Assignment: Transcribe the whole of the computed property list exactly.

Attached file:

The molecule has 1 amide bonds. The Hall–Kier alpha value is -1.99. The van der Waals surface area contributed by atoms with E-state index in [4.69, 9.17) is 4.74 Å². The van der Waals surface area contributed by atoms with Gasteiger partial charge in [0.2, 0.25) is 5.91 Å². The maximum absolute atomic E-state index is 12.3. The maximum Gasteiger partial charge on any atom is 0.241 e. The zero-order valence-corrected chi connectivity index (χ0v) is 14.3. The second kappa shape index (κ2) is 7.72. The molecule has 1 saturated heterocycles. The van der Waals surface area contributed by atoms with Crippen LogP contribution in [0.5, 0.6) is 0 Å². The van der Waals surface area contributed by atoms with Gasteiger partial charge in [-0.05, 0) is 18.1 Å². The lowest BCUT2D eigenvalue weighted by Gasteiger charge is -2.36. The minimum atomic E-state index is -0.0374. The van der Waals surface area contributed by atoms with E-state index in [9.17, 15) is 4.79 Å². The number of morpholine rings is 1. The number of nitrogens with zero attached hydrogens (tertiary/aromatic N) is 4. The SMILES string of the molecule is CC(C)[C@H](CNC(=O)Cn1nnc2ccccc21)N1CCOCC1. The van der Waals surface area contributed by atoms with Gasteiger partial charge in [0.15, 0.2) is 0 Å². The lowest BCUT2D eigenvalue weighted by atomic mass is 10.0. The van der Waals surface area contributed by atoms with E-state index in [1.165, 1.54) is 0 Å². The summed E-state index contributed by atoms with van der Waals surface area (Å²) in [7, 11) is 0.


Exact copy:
The molecule has 1 amide bonds. The Hall–Kier alpha value is -1.99. The van der Waals surface area contributed by atoms with E-state index in [4.69, 9.17) is 4.74 Å². The van der Waals surface area contributed by atoms with Gasteiger partial charge in [0.2, 0.25) is 5.91 Å². The maximum absolute atomic E-state index is 12.3. The maximum Gasteiger partial charge on any atom is 0.241 e. The zero-order valence-corrected chi connectivity index (χ0v) is 14.3. The second kappa shape index (κ2) is 7.72. The molecule has 1 saturated heterocycles. The van der Waals surface area contributed by atoms with Crippen LogP contribution in [0.5, 0.6) is 0 Å². The van der Waals surface area contributed by atoms with Gasteiger partial charge in [-0.05, 0) is 18.1 Å². The lowest BCUT2D eigenvalue weighted by Gasteiger charge is -2.36. The minimum atomic E-state index is -0.0374. The van der Waals surface area contributed by atoms with E-state index in [9.17, 15) is 4.79 Å². The number of morpholine rings is 1. The number of nitrogens with zero attached hydrogens (tertiary/aromatic N) is 4. The SMILES string of the molecule is CC(C)[C@H](CNC(=O)Cn1nnc2ccccc21)N1CCOCC1. The van der Waals surface area contributed by atoms with Gasteiger partial charge in [0.15, 0.2) is 0 Å². The lowest BCUT2D eigenvalue weighted by atomic mass is 10.0. The van der Waals surface area contributed by atoms with E-state index in [1.165, 1.54) is 0 Å². The summed E-state index contributed by atoms with van der Waals surface area (Å²) in [7, 11) is 0.